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Editor's e-Note
It’s well known that falls contribute to fractures, with 90% of hip fractures resulting from falls, according to the International Osteoporosis Foundation. Each year, one-third of people over the age of 65 experience a fall, with approximately 10% to 15% of falls in the elderly resulting in fracture. And an alarming statistic shows nearly 60% of those who had fallen the previous year will fall again. Although no effective cure for loss of bone mass exists, researchers are making inroads in identifying methods of reducing fracture incidence in women with osteoporosis.

In addition to reading our e-newsletter, be sure to visit Today’s Geriatric Medicine’s website at, where you’ll find news and information that’s relevant and reliable. We welcome your feedback at Follow Today’s Geriatric Medicine on Facebook and Twitter, too.

— Barbara Worthington, editor
e-News Exclusive
Drug Combo Cuts Fracture Risk for Women With Osteoporosis

Taking a medication that builds bone mass followed by one that maintains it can significantly reduce the risk of fracture among postmenopausal women.

Osteoporosis is a serious condition affecting both women and men, though postmenopausal women are particularly susceptible. The progressive loss of bone mass puts those with the condition at greater risk for fracture.

To date there is no effective treatment or cure. This is the reason the promise of this study, demonstrating that bone mass can be regenerated with the novel bone anabolic medication romosozumab and sustained with antiresorptives, is of such importance.

Over a two-year period, researchers randomly assigned 4,093 women with osteoporosis and a fragility fracture to one of two groups.

Full story »
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New National Standards Improve Diabetes Self-Management
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ASA Conference Preview
AiA18 Offers Abundance of Aging Education
By Heather Hogstrom

The American Society on Aging’s 2018 Aging in America Conference (AiA18) will take place March 26–29 in San Francisco. Home of the iconic Golden Gate Bridge, San Francisco has much for visitors to experience. Union Square, where the conference will be held, is a popular shopping destination. It’s served by the cable car system, which is one of San Francisco’s most popular attractions, but the city is also easily explored on foot.

AiA18, which offers up to 20 CE credits, provides plenty to explore in the exhibit hall and a variety of topics to learn about in the educational sessions. Attendees with an interest in a specific subject can attend a “conference within a conference” by choosing a series of programs and workshops that focus on the following areas:

Full story »
In this e-Newsletter
Other Geriatrics News
Hospitals Often Ill Equipped
for Dementia Patients

An article in the Boston Globe laments the fact that hospitals typically are ill equipped to deal with patients with Alzheimer’s disease.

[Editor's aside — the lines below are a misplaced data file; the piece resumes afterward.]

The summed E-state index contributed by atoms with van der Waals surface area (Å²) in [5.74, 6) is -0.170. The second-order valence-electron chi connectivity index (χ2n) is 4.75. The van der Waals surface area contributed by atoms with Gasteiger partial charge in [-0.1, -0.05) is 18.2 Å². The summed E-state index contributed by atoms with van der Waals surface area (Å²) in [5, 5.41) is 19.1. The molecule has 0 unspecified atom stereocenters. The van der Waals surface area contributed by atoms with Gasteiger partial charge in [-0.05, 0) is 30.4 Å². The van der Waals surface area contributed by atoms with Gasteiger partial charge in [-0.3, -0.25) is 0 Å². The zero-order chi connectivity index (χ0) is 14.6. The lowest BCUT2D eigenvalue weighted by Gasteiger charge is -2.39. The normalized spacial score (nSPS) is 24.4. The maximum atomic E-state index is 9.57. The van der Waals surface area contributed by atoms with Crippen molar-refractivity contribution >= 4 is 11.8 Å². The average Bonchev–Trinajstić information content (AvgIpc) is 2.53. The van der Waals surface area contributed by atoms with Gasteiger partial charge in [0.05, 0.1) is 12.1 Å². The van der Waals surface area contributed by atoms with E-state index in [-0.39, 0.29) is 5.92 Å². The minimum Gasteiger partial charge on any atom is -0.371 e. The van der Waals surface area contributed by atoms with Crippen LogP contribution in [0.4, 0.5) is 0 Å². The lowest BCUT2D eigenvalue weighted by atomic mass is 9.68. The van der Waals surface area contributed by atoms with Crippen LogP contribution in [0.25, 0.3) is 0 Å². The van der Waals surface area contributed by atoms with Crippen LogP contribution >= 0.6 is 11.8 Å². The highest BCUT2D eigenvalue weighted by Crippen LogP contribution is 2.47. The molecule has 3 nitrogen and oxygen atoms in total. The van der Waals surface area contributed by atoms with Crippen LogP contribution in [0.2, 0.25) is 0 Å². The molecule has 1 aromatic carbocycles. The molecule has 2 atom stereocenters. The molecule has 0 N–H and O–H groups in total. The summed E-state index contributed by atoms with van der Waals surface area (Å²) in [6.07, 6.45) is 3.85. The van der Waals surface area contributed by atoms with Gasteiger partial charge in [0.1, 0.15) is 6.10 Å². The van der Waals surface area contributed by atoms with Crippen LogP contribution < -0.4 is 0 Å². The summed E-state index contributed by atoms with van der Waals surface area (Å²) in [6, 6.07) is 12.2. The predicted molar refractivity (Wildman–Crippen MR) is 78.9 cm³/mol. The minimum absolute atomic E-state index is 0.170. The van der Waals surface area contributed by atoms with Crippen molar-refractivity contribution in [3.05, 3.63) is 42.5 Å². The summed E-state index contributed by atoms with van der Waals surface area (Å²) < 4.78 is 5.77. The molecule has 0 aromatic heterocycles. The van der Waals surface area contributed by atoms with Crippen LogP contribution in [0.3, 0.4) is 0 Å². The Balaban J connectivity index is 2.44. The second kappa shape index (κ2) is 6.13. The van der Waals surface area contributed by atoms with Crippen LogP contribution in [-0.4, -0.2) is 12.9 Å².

Researchers Ponder Connection
Between Holidays and Dying

Do people delay death as they await a significant event? Anecdotal evidence may support this occurrence, according to an article in The Washington Times.

Dutch Program Teaches Fall
Technique, Prevention

An article in The New York Times describes a Dutch program that teaches elders to safely navigate treacherous ground and how to fall to avoid serious injury.

Algorithm Analyzes Probability of Death
Are researchers approaching a point at which they’ll accurately be able to predict the timeframe of death for terminally ill patients? An article in The New York Times Magazine suggests that it’s likely.
Featured Jobs
The nation's top employers and recruiters of geriatric care professionals advertise in Today's Geriatric Medicine magazine and post their job openings on Check out the most recent opportunities that have been submitted by employers across the country!

Geriatric Consultation Position
for the Inpatient Trauma Unit

Lehigh Valley Health Network
Tech & Tools
Magic Towel
Magic Towel is a reusable washable hygiene towel designed with a permanently bonded antimicrobial technology. It has the potential to revolutionize the way people wash their hands and make it easier, cheaper, and more flexible, according to officials at Real Relief. The towel kills bacteria such as E. coli and Staphylococcus aureus with a 99.99% rate, with the bacteria killed within 30 seconds. It also kills MRSA. While it is being used in developing countries, it also may offer a backup plan for facilities during emergencies. The organization says the towel needs very little water, and contaminated water can be used. Learn more »

PointClickCare Skin and Wound App
The PointClickCare Skin and Wound app, powered by Swift Medical technology, will be one of the first solutions to integrate Swift AutoDepth, the company says. The touch-free and painless method automates wound depth measurement. The technology offers an alternative to measuring a wound with a cotton swab, creating a contact-free and painless procedure. The user waves a smartphone over a wound in a wandlike fashion, and the system tracks the images, generating information needed to discern depth. Learn more »
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